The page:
Supplemental Guidance: The identification of functions, ports, protocols, and services early in the system development life cycle (e.g., during the initial requirements definition and design phases) allows organizations to influence the design of the information system, information system component, or information system service. This early involvement in the life cycle helps organizations to avoid or minimize the use of functions, ports, protocols, or services that pose unnecessarily high risks and understand the trade-offs involved in blocking specific ports, protocols, or services (or when requiring information system service providers to do so). Early identification of functions, ports, protocols, and services avoids costly retrofitting of security controls after the information system, system component, or information system service has been implemented. SA-9 describes requirements for external information system services with organizations identifying which functions, ports, protocols, and services are provided from external sources.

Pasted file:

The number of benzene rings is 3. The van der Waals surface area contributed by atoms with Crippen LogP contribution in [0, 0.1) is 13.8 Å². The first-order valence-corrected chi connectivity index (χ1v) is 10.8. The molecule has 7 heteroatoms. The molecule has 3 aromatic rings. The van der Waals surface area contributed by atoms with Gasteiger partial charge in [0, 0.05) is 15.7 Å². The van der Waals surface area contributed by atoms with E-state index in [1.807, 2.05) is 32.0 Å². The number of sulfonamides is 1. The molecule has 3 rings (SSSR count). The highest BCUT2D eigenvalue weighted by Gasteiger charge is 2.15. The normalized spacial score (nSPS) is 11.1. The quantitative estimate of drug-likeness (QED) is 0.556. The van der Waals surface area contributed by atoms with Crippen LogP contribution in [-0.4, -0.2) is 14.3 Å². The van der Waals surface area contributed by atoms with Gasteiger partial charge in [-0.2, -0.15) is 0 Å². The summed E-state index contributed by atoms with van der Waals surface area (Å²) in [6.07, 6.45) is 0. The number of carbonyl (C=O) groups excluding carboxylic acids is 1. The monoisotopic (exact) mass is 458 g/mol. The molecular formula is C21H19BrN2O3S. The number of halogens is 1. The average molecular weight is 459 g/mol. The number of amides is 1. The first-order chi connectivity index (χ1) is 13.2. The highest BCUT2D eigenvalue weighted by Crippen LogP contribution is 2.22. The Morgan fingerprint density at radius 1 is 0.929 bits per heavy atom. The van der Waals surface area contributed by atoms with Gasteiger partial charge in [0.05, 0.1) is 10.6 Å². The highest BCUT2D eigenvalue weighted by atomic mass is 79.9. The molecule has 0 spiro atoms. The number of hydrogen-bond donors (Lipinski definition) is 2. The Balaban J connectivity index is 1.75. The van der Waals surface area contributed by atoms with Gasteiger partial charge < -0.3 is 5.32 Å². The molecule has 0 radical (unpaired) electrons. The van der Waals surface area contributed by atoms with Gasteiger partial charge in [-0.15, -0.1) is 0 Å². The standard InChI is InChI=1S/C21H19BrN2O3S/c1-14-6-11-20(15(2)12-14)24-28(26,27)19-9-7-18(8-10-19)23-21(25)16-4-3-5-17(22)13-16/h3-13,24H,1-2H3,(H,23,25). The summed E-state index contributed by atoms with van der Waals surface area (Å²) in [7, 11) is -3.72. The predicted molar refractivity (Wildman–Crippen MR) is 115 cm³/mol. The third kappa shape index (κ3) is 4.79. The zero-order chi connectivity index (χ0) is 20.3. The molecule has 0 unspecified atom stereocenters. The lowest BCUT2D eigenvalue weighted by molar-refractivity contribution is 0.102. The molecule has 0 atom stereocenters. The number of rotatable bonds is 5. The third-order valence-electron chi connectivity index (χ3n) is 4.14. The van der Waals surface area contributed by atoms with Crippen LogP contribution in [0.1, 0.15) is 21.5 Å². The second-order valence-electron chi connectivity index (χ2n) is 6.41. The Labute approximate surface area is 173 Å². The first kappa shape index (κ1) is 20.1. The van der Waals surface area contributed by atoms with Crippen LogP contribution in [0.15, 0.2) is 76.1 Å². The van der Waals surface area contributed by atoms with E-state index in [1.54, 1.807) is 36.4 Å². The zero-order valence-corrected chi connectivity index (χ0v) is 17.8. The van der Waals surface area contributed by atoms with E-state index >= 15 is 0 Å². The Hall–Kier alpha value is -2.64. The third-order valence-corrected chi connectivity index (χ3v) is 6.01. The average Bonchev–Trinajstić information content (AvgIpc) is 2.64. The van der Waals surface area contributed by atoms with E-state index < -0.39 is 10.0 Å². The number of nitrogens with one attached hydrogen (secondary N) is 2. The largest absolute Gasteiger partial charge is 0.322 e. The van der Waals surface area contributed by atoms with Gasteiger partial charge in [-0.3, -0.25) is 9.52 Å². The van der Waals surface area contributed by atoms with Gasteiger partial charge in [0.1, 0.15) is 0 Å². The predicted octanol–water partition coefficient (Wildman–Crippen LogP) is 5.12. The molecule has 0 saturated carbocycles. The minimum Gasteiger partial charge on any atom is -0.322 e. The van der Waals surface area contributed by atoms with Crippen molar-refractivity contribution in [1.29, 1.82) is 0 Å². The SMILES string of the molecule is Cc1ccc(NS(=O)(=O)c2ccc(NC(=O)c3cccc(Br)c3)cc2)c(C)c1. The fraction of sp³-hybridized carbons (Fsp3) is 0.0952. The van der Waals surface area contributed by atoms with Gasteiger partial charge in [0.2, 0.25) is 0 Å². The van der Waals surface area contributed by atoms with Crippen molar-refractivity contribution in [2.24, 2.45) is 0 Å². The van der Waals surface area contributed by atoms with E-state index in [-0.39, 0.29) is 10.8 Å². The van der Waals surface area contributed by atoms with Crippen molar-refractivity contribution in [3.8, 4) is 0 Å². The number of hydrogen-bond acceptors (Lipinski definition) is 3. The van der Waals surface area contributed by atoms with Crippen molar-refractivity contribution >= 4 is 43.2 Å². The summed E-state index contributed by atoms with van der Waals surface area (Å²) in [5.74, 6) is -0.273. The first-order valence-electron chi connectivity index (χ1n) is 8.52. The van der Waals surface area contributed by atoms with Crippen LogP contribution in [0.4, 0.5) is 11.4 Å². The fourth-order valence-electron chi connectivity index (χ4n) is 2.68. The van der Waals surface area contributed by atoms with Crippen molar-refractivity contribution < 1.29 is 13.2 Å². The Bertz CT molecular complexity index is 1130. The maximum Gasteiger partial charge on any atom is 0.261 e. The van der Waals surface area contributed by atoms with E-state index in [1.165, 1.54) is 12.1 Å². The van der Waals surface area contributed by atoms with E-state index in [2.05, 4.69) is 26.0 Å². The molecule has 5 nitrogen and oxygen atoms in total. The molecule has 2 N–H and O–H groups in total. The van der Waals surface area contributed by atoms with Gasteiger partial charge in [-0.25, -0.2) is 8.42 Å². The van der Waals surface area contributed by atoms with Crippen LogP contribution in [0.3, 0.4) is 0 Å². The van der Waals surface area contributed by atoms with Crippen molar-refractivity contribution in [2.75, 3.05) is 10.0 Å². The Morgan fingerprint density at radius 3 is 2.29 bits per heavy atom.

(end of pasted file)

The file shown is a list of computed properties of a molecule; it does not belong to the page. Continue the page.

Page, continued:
Related to: CM-7SA-9
SA-4(10) ACQUISITION PROCESS | USE OF APPROVED PIV PRODUCTS
The organization employs only information technology products on the FIPS 201-approved products list for Personal Identity Verification (PIV) capability implemented within organizational information systems.

Related to: IA-2IA-8